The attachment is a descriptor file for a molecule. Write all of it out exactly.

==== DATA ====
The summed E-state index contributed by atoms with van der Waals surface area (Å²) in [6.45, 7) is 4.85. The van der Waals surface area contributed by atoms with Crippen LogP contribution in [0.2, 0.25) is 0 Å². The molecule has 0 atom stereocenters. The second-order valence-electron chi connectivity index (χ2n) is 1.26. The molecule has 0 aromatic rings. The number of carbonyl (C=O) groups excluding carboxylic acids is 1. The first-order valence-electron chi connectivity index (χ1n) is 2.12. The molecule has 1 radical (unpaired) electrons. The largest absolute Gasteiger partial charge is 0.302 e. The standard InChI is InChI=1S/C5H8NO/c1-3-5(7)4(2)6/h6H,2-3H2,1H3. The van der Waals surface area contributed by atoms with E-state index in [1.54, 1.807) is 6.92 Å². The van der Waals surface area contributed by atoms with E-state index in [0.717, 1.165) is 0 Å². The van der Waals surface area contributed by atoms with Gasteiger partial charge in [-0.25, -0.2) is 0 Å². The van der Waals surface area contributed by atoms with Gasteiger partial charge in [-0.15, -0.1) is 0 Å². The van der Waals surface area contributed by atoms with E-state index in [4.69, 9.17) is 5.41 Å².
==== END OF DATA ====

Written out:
The summed E-state index contributed by atoms with van der Waals surface area (Å²) in [6.45, 7) is 4.85. The van der Waals surface area contributed by atoms with Crippen LogP contribution in [0.2, 0.25) is 0 Å². The molecule has 0 atom stereocenters. The second-order valence-electron chi connectivity index (χ2n) is 1.26. The molecule has 0 aromatic rings. The number of carbonyl (C=O) groups excluding carboxylic acids is 1. The first-order valence-electron chi connectivity index (χ1n) is 2.12. The molecule has 1 radical (unpaired) electrons. The largest absolute Gasteiger partial charge is 0.302 e. The standard InChI is InChI=1S/C5H8NO/c1-3-5(7)4(2)6/h6H,2-3H2,1H3. The van der Waals surface area contributed by atoms with E-state index in [1.54, 1.807) is 6.92 Å². The van der Waals surface area contributed by atoms with E-state index in [0.717, 1.165) is 0 Å². The van der Waals surface area contributed by atoms with Gasteiger partial charge in [-0.25, -0.2) is 0 Å². The van der Waals surface area contributed by atoms with Gasteiger partial charge in [-0.15, -0.1) is 0 Å². The van der Waals surface area contributed by atoms with E-state index in [4.69, 9.17) is 5.41 Å².